(THANKSGIVING/TURKEYS) Ady Gil is moving from sea to land, saving turkeys in time for Thanksgiving and giving the birds something to be thankful for. Gil, who is best known for donating $1 million to his namesake vessel with the Sea Shepherd Conservation Society, is matching donations up to $50,000 for Farm Sanctuary’s Adopt-A-Turkey program until November 25. — Global Animal
For Ady Gil, it started in 1999 with $30 and a picture of a baby turkey. After adopting his first turkey over a decade ago from Farm Sanctuary, an organization working to protect farm animals from cruelty, Gil’s compassion for animals has only grown.
Now Gil, the man known for supporting anti-whaling causes by donating $1 million to the Sea Shepherd Conservation Society’s Ady Gil vessel, is hoping to make an impact in others, too, when it comes to creating a compassionate mindset towards animals.
“I found out that the turkey project is really easy to get people drawn into the animal movement because you can do something very small and then you feel like you’re part of a group,” said Gil at his home in the San Fernando Valley. “It’s only thirty dollars, right? I know that [this program] drew me in, and I said, well if it drew me in, maybe it can draw other people in, too,” he said.
Gil decided to match donations made to Farm Sanctuary’s Adopt-A-Turkey Project up to $20,000 at the beginning of November. The response to the program was so overwhelming that Gil’s original donation wasn’t enough, and he increased his offer up to $50,000 until November 25.
“It’s a good trick in some ways,” said Gil about matching donations because it encourages even more people to donate. Each adopter receives a certificate and a photo of the turkey they saved as recognition.
Gil brought out his photo of a turkey named Shalom, the first he ever donated for. “Look, I saved it,” he said of the photo. “ It’s been sitting here for years. It’s nice to get the recognition.”
While Gil acknowledges that people who adopt turkeys from Farm Sanctuary might still eat a bird during the holiday, he suggests that people re-evaluate the meat-eating tradition.
“I don’t think the holiday is any worse without a stuffed turkey,” said Gil, who became vegetarian gradually after his first experience saving a bird. “What’s with a turkey that it needs to be slaughtered in order for us to have a holiday? I don’t believe in sacrificing somebody,” he said.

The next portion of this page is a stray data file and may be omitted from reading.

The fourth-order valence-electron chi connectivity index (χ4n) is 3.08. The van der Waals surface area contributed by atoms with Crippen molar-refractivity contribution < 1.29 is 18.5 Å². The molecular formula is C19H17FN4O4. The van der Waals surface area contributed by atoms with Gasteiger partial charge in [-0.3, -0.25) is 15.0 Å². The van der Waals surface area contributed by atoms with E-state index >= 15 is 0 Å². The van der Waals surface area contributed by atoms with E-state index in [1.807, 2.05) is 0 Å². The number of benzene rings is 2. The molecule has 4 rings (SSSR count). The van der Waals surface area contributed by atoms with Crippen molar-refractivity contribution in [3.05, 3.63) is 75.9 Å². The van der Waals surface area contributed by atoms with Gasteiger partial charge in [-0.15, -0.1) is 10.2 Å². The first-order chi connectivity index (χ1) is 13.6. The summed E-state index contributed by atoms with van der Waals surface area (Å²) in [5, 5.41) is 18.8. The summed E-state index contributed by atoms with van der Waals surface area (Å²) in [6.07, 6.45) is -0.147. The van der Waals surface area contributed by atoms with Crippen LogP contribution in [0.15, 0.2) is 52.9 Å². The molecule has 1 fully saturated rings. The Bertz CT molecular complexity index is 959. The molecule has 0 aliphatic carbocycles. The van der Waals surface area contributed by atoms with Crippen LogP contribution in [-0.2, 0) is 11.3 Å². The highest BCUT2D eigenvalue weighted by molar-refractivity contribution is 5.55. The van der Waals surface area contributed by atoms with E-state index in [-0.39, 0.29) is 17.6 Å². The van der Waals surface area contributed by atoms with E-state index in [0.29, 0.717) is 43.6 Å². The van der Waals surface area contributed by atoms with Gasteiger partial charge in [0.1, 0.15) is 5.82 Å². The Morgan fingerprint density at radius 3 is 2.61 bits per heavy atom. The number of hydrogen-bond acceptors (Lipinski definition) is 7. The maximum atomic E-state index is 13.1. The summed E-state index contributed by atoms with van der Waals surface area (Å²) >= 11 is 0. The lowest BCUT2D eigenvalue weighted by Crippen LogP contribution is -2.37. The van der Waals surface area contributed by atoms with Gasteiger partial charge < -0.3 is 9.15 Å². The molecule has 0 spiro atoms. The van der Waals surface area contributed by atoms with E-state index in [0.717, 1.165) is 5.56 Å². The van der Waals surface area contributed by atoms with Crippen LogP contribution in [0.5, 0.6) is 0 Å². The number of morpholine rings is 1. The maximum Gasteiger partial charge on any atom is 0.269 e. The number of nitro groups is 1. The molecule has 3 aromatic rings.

“I don’t see anybody really having difficulty in their life because they didn’t eat a stuffed turkey,” he joked.
Pointing to his photo of Shalom, Gil added: “So this little baby, instead of being on my plate, can wake up roaming around and seeing the sun. He can enjoy life.
Gil says a gradual education about what people do to animals made him become the activist and animal lover he is today.
“You think eggs are from chickens roaming around and clucking. But do you know that a size of a chicken cage is like, 64 square inches? That’s smaller than a piece of paper. That’s what they’re given to live,” said Gil. “Who gave us the right to put animals in cages?” he said.
But like his own experience, an understanding of animals and our need to protect them instead of harm them can come to anyone according to Gil.
“The number one thing they want is to just live, so we can’t take that away from them,” he said. “What we need to do is put ourselves into the body of this animal for 24 hours and see how it feels…we need to educate people that taking life from another living creature is just not the right thing.”
“People will say, ‘Well that is the nature of this world. What do you think about tigers? They kill to eat,’” said Gil.
“Well, give a tiger a credit card, and he wouldn’t. Right?” he said with a laugh. “He’d go to Ralph’s and get some spaghetti or something.”
Find out how you can adopt a turkey here.
If you’re considering a new turkey-free Thanksgiving tradition, here are some inspired vegetarian and vegan recipes from the New York Times that’ll make anyone drool.
— Molly-Marie Canales, exclusive to Global Animal